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LANGUISH - Definiția din dicționar

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Lan"guish (?), v. i. [imp. & p. p. Languished (?); p. pr. & vb. n. Languishing.] [OE. languishen, languissen, F. languir, L. languere; cf. Gr. &unr_; to slacken, &unr_; slack, Icel. lakra to lag behind; prob. akin to E. lag, lax, and perh. to E. slack. See -ish.] 1. To become languid or weak; to lose strength or animation; to be or become dull, feeble or spiritless; to pine away; to linger in a weak or deteriorating condition; to wither or fade.
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We . . . do languish of such diseases. 2 Esdras viii. 31.
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Cease, fond nature, cease thy strife,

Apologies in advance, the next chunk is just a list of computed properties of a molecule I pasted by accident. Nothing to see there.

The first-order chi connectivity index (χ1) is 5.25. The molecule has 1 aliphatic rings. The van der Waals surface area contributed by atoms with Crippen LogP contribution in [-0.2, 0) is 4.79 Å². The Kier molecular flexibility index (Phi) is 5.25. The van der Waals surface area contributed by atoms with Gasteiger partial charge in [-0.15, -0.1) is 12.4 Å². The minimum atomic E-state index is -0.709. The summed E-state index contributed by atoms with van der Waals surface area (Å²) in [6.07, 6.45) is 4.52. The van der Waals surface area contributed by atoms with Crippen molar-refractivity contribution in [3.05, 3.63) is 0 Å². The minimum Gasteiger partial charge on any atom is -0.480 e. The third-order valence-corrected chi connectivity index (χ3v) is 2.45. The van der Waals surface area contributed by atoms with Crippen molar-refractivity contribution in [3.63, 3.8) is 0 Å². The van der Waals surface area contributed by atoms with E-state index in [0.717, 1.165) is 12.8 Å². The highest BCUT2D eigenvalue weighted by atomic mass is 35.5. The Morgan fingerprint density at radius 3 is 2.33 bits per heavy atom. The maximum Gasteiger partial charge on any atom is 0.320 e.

And let me languish into life.
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For the fields of Heshbon languish. Is. xvi. 8.
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2. To assume an expression of weariness or tender grief, appealing for sympathy. Tennyson.

3. To be neglected and unattended to; as, the proposal languished on the director's desk for months.

Syn. -- To pine; wither; fade; droop; faint.
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Lan"guish (?), v. i. To cause to droop or pine. [Obs.] Shak. Dryden.
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Lan"guish, n. See Languishment. [Obs. or Poetic]
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What, of death, too,
That rids our dogs of languish?
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And the blue languish of soft Allia's eye. Pope.
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